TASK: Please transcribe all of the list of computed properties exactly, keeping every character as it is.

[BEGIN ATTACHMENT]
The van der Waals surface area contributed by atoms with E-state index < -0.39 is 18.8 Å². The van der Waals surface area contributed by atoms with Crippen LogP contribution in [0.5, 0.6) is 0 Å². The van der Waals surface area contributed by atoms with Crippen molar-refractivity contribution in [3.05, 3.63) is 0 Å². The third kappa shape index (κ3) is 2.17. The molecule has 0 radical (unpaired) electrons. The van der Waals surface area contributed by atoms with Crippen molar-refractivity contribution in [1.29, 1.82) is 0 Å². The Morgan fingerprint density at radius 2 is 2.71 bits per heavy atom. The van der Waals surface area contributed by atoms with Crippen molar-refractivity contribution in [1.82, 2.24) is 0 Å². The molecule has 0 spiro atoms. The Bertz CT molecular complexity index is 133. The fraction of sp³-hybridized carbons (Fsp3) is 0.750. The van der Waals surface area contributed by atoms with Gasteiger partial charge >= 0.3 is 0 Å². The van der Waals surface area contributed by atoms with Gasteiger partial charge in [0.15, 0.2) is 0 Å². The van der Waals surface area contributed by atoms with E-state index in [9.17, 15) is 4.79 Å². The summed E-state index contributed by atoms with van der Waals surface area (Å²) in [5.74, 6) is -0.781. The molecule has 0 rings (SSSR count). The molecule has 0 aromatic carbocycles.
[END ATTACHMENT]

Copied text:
The van der Waals surface area contributed by atoms with E-state index < -0.39 is 18.8 Å². The van der Waals surface area contributed by atoms with Crippen LogP contribution in [0.5, 0.6) is 0 Å². The van der Waals surface area contributed by atoms with Crippen molar-refractivity contribution in [3.05, 3.63) is 0 Å². The third kappa shape index (κ3) is 2.17. The molecule has 0 radical (unpaired) electrons. The van der Waals surface area contributed by atoms with Crippen molar-refractivity contribution in [1.29, 1.82) is 0 Å². The Morgan fingerprint density at radius 2 is 2.71 bits per heavy atom. The van der Waals surface area contributed by atoms with Crippen molar-refractivity contribution in [1.82, 2.24) is 0 Å². The molecule has 0 spiro atoms. The Bertz CT molecular complexity index is 133. The fraction of sp³-hybridized carbons (Fsp3) is 0.750. The van der Waals surface area contributed by atoms with Gasteiger partial charge >= 0.3 is 0 Å². The van der Waals surface area contributed by atoms with Gasteiger partial charge in [0.15, 0.2) is 0 Å². The van der Waals surface area contributed by atoms with E-state index in [9.17, 15) is 4.79 Å². The summed E-state index contributed by atoms with van der Waals surface area (Å²) in [5.74, 6) is -0.781. The molecule has 0 rings (SSSR count). The molecule has 0 aromatic carbocycles.